The observation TOWER is ready for hikers at the Grimes Farm. If you need an excuse to get outside after this long winter, the trails at the farm can give one a very good work out if you try to make good time. However, a slow stroll is also a nice way to enjoy the sights and sounds of the prairie or woodlands.
Taking a hike means just what it says. Just take your time during your foray through the pathways and you will eventually get there. The view from the top is excellent. Many local landmarks are visible from its perspective. Park in the regular lot at the Conservation Center, cross the pedestrian bridge toward the Center and turn a hard left to follow the trail paralleling the ravine. You will be headed southwest. Follow the existing pathways toward the top of the west hill. The hike will require almost 1/2 mile walk one way. Do wear boots that are waterproof due to spring thaw conditions.
The tower construction began last fall with the setting of four large poles. The bases are fourteen feet deep and extend above ground to about 43 feet. Then the grid work for three floors was added by MCCB staffers. The top deck for public access is 33 feet high. The structure now has all its railing and steps in place. Railings were made by Mark Grossman of MG Fabrications. An observation binocular with stand will be added soon.
T-R PHOTO BY GARRY BRANDENBURG
Marshall County Conservation Board staffers Marty Malloy and Jeremiah Manken are shown working last fall on the roof of the new observation tower at the Grimes Farm. Then the winter set in with deep snow and bitter cold temperatures. Work outside stopped. However, during the winter, all the steel railings were fabricated. Those railings and the final set of stairs have been placed in recent weeks. Now that spring has arrived, it is time to take a hike on the trails at the Grimes Farm. Put the observation tower on your to do list.
Funding for the "Mildred Grimes Memorial Tower" came about from a variety of sources. In addition to memorial donations in honor of Mildred Grimes, major gifts to the project were made by Marshall County Community Foundation, Fisher Controls International, Charlie Grimes Rowenkamp memorial, Rotary Club of Marshalltown, Lela Long memorial, and proceeds from the Grimes Farm Fun Run and IVCCD Run. There were also numerous individual donations to the project. All were needed to make this project a great addition to the Grimes Farm. It compliments existing facilities very well. Enjoy.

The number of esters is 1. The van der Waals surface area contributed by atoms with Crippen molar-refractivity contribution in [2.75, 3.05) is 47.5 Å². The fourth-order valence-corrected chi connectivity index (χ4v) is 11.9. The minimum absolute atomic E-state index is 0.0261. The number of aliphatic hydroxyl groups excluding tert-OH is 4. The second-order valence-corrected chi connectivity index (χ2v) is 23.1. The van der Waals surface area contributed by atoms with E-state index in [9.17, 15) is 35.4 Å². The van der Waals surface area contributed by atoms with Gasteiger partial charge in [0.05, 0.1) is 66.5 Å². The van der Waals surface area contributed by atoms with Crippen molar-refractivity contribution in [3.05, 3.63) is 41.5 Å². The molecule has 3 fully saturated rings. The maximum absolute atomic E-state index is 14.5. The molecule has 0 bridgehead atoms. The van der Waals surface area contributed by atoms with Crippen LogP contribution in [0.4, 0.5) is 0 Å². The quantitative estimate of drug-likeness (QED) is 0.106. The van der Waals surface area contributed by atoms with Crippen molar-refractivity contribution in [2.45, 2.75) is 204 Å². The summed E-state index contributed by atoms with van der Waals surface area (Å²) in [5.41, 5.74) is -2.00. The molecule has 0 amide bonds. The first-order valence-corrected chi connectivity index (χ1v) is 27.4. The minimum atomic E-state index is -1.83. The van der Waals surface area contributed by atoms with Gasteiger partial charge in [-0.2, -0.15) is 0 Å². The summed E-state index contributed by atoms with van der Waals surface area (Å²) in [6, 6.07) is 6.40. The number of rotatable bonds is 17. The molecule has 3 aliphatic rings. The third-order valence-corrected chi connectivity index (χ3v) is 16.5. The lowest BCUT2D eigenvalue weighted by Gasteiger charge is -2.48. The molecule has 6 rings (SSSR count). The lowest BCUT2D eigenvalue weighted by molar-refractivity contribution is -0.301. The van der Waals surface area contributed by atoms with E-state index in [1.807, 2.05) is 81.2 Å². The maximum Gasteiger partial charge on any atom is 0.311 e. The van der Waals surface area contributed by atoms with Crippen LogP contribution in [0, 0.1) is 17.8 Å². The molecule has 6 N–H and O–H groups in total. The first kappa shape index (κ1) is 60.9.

Taking a hike is also encouraged at many of the other county conservation areas. For decades, hiking trails at Grammer Grove, the Forest Reserve, Timmons Grove, Sand Lake, The Sand Prairie Preserve, Three Bridges and other sites have offered excellent get-aways for people. If you want to explore any of these places, you are urged to get a copy of a park brochure from the MCCB office at the Conservation Center at the Grimes Farm.
MARCH is a month of fickle extremes. Cold and ugly late snow storms happen. Nice sunny weather is trying to break through persistent clouds. The clouds, snow, rain and wind have had their run. Now it is time for spring to flex its muscles a bit. The battle of weather events may not be over. Thunderstorms may actually be welcome. The inevitable long term outcome is that warmth will return- even if it is slower than we humans would like.
If one was to observe nature with a talented eye, barred, great horned and screech owls are already on nests with soon to hatch young. They know spring is coming. Eggs have been laid and kept warm. The adult owls are dedicated to nest protection and keeping each other fed. Hatching is timed to coincide with a new crop of other furry and feathered critters soon to arrive or wake up from winter hibernation.
Pretty soon it will be April. The likelihood of snow is remote but possible. I'm just glad that March comes before April. The other way around does not sound good at all.
Our little bitty earth (galactically speaking) in its orbit around the sun has a long journey each year. It takes 365 days, plus a few minutes, to make one orbit of over 584 million miles. In one day, our earth travels 1.6 million miles! Divide that by 24 hours and the math tells you and me that the earth and everything on it is going about 67,000 miles per hour. Daylight length is nearly equal to night time at 12 and 12.
Earthly artifacts from times past and cultures long gone will be the subject of the April 3 MCCB ARTIFACT ROADSHOW. Come to the Conservation Center from 9am until noon on Saturday the 3rd to listen and learn from Toby Morrow, author of Iowa Projectile Points. He is an archaeologist with Wapsi Valley Archaeology, Inc. Every year this popular program offers local folks with collections of arrow heads, axe handles and other items picked up from farm fields or stream beds a chance to know what they have. It is an interesting hobby. And like any hobby, it can be casual or serious business. Our human curiosity beckons us to learn.
Today, from noon until 5 pm, the public may view a wide array of taxidermist art at the Regency Inn. Local taxidermists will have several items at this statewide conference and workshop for the Iowa Taxidermists Association. Take time to check out their excellent works.
"Never put off until tomorrow what you can do today, because if you enjoy it today, you can do it again tomorrow." So said Jack Benny.
Garry Brandenburg is a graduate of Iowa State University with BS degree in Fish & Wildlife Biology. He is the retired director of the Marshall County Conservation Board. Contact him at PO Box 96, Albion, IA50005.